The risk of eavesdropping has driven the Dutch government to ban electronic voting computers from future elections.
The Ministry of Internal Affairs says that the development of safer voting computers has "insufficient added value over voting by paper and pencil". Dutch election officials will return to using paper ballots instead.
The decision is a victory for the obliquely-named Dutch We Don't Trust Voting Computers Foundation, which in the past demonstrated that many Dutch e-voting machines could be easily intercepted from 20 to 30 metres away.
Dutch intelligence service AIVD tested over 1200 Sdu e-voting machines in October, and deemed them totally unreliable. The radio signals used by the computers to record votes could be intercepted without difficulty. Minister for Administrative Reform Atzo Nicolai immediately withdrew the permit for the use of the computers in the provincial elections in March 2008.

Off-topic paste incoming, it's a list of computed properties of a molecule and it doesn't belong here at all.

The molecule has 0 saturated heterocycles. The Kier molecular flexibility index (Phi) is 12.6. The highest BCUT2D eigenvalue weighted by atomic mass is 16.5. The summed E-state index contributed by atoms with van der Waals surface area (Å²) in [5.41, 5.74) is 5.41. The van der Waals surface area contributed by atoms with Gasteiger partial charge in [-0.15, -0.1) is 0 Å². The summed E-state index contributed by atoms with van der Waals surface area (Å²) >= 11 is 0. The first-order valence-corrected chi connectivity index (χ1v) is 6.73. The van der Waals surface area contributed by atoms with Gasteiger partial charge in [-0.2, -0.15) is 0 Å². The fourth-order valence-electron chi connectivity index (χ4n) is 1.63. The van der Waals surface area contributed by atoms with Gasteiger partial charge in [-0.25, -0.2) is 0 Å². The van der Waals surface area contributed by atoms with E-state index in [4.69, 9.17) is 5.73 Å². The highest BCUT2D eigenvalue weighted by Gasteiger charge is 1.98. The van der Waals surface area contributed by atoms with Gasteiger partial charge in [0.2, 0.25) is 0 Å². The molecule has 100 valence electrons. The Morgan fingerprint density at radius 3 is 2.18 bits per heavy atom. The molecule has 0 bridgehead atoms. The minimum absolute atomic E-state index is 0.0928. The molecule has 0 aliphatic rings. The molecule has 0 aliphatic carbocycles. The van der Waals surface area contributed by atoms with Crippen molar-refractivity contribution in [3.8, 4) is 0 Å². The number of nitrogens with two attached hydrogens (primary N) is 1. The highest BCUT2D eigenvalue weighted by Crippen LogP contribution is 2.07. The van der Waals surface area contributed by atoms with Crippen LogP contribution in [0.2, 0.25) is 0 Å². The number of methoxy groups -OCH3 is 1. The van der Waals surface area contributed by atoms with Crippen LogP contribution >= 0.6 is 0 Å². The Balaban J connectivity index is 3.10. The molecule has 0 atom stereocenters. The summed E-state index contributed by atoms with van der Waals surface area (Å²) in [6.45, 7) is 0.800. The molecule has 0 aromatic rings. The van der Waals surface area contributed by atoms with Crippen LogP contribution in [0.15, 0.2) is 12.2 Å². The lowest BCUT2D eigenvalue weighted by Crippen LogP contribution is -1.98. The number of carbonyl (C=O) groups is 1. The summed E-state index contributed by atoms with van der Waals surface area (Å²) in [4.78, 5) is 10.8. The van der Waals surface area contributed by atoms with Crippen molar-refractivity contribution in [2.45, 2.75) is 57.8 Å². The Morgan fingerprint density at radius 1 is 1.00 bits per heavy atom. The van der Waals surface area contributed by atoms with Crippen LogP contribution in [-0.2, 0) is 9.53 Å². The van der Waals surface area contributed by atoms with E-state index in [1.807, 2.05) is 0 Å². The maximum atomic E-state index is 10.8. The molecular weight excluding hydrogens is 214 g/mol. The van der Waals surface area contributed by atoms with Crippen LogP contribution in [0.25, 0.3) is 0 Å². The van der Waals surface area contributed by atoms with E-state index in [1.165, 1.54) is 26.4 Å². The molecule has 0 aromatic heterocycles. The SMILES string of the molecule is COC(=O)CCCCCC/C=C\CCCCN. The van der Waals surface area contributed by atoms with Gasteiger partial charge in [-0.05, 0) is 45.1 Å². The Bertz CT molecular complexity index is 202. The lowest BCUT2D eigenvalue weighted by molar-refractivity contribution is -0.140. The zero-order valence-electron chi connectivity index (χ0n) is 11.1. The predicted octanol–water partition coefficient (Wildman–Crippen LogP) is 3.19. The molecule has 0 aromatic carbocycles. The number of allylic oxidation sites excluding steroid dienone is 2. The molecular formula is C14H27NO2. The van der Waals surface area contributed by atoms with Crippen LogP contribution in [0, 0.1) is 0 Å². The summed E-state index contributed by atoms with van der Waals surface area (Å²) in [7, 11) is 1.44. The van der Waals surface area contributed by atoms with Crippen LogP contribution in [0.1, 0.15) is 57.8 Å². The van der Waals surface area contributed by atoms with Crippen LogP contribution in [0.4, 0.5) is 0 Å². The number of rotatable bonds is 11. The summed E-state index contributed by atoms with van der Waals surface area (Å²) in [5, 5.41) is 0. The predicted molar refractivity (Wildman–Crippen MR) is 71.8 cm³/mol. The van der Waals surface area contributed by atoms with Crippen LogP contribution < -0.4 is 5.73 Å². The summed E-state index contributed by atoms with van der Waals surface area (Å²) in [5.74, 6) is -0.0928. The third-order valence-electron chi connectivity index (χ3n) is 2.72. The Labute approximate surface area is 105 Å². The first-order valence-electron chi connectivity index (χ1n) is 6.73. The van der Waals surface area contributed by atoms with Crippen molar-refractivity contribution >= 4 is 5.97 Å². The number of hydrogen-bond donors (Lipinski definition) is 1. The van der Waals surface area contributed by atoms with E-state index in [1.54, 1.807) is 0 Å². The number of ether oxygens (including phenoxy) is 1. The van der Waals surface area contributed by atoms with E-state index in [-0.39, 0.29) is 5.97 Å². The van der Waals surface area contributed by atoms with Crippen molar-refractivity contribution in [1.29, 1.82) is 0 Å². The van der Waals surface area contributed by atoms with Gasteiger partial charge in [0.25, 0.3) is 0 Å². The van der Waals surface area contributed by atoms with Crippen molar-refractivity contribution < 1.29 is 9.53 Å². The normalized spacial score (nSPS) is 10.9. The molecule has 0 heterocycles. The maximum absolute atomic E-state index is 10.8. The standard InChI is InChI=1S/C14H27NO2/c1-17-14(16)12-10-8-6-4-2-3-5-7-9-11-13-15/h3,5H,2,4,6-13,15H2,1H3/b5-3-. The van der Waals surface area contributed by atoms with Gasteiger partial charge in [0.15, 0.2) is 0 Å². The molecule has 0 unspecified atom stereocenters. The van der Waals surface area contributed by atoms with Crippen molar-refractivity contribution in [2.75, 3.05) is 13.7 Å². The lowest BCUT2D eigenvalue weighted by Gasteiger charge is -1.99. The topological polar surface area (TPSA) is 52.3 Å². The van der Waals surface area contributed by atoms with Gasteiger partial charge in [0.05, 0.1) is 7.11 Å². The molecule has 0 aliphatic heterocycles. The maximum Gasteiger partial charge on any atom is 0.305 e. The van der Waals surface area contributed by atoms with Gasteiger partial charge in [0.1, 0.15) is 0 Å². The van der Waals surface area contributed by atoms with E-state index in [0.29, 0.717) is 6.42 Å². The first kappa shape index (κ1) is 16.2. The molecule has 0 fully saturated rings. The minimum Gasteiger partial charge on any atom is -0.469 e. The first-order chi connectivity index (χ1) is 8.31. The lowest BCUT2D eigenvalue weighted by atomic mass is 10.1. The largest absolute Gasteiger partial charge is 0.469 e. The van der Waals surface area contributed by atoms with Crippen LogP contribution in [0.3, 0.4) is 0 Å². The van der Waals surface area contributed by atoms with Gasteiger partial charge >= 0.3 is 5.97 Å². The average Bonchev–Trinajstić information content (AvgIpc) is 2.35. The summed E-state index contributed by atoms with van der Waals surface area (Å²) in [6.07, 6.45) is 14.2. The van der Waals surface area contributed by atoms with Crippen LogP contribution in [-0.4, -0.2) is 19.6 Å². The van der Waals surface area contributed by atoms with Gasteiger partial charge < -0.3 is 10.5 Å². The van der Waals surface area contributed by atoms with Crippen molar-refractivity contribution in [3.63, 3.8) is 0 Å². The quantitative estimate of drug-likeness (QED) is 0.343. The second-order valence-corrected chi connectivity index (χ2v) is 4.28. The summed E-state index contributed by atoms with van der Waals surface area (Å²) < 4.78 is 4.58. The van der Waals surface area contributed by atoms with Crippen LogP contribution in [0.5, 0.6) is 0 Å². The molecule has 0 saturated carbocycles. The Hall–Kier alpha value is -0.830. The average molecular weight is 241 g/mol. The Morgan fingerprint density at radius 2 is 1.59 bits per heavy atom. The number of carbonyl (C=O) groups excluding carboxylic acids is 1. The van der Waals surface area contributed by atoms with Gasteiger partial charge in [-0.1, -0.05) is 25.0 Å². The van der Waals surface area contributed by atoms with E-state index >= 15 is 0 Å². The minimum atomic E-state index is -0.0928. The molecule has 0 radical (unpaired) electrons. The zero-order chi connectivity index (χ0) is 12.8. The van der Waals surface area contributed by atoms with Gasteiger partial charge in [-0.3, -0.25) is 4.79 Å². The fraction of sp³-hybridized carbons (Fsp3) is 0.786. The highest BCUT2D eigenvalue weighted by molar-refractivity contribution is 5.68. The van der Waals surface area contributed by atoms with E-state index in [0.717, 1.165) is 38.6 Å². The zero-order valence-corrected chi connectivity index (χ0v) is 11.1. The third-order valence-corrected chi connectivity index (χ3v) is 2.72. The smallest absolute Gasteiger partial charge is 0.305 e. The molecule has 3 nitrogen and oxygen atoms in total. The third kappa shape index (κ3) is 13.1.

The Dutch government had decided last year to pull the plug on its e-voting venture, citing the lack of a paper trail as its biggest shortcoming. With no automated paper counting solution deployed, the Dutch will have to revert back to the humble pencil.
A group of experts headed by professor Bart Jacobs told Dutch site Webwereld that "even with meticulous testing it would have been almost impossible to safeguard printers against eavesdropping".
Voting machine manufacturer Nedap says it is disappointed by the decision. "It would have been technically possible to prevent eavesdropping altogether," the company says. "And now that we return to paper voting, isn't there a risk voters can be filmed with webcams?" ®